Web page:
Scaling for a twenty times device increase in a month

Radim Hatlapatka
Jamf Engineering
Published in
8 min readNov 17, 2022

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Just before the start of summer, a prospect in the education sector decided to use our DNS-based solution to protect their devices and students from accessing any undesired or potentially harmful content.

As usual in the education sector, the customer wanted the devices to be ready by the beginning of the school year. It also happened to be a large deployment size, larger than the existing global footprint for our latest DNS architecture. We were facing not only a tight deadline but also an interesting scaling challenge.

We started a project to find potential bottlenecks and to determine suitable scaling steps to meet the increased demand. In this blog, I will summarize the most crucial steps we took to make sure we were ready to meet the increased load and make the deal a success.

A high-level overview of our solution

Our solution is based on a micro-service architecture deployed via Kubernetes with several shared components (mainly databases). Services focused on configuring policies and processing metadata for reports are located in our Core cluster. Services focused on DNS request processing are globally distributed via our Edge clusters. Edge clusters ensure a lightning-fast user experience by keeping devices’ DNS request delays as low as possible.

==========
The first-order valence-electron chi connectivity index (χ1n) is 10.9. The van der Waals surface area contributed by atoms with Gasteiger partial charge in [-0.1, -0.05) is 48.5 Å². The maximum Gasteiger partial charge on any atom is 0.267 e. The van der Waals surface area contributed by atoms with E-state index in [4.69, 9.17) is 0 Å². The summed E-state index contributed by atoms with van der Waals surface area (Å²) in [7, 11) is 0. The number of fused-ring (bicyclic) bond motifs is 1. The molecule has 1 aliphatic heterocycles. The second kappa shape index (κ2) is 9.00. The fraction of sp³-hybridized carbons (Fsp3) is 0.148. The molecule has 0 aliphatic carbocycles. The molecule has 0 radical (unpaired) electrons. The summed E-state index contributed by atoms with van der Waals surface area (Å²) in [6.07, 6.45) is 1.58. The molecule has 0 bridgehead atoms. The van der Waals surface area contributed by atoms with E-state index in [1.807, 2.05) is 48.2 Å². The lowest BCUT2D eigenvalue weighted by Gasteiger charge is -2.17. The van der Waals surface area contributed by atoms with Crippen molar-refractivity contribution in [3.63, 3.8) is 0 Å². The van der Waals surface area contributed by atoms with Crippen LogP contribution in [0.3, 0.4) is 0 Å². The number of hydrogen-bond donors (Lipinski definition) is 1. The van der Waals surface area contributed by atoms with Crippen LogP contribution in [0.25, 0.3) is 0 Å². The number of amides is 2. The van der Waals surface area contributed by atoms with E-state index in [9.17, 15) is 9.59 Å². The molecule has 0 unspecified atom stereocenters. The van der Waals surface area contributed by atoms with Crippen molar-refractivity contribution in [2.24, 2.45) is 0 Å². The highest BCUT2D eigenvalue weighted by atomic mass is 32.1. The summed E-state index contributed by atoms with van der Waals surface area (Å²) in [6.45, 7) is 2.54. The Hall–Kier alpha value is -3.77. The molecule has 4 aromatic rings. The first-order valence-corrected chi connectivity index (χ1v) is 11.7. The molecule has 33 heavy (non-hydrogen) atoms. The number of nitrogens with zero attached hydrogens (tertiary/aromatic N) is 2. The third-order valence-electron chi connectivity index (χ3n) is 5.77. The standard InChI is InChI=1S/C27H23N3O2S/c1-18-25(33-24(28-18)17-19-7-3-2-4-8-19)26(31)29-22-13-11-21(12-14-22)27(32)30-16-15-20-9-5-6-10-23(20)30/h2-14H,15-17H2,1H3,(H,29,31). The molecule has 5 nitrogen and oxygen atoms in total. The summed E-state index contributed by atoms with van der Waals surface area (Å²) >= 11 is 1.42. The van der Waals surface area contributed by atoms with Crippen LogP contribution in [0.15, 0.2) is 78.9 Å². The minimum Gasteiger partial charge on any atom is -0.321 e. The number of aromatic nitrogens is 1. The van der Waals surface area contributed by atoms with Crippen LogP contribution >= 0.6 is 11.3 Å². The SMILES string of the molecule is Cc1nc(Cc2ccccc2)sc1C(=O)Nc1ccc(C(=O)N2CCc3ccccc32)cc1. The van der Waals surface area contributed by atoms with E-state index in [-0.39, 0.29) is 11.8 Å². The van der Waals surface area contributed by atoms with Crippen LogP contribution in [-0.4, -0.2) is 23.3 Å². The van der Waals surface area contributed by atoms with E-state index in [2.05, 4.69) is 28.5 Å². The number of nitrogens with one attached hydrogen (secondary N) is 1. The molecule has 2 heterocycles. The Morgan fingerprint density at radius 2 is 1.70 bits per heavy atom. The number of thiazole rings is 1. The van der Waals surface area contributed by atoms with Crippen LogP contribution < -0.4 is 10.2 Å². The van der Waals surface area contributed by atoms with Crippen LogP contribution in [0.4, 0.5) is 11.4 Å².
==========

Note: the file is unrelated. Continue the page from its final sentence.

Simplified high-level overview

Use case analysis

Based on the customer use cases, we prepared a visualisation of the components impacted for each use case (device DNS request, device enrollment, updating device-specific policies, etc). To detect potential issues caused by the increase in load, we conducted risk-storming sessions. These sessions helped us discuss potential impacts and risks with our SMEs and as such prioritise our remediation efforts.

Load testing preparation

Our typical scaling is mainly based on observation of the metrics for the individual components. This works pretty well for linear changes in load on our infrastructure. It is much harder to use for sudden spikes as one component can influence the behavior of another more significantly than expected.

Due to the hard deadline, we had limited time to, first, figure out what and to what level needed to be scaled and then fix any found bottlenecks. We decided to squeeze the investigation into a single month to leave enough room to make the needed updates in production on time for the customer rollout. It became clear that we couldn’t fully cover every component involved in the customer’s use cases via load testing. Thus we decided to focus load testing on the most critical parts of the system and use other means to determine suitable scaling needs.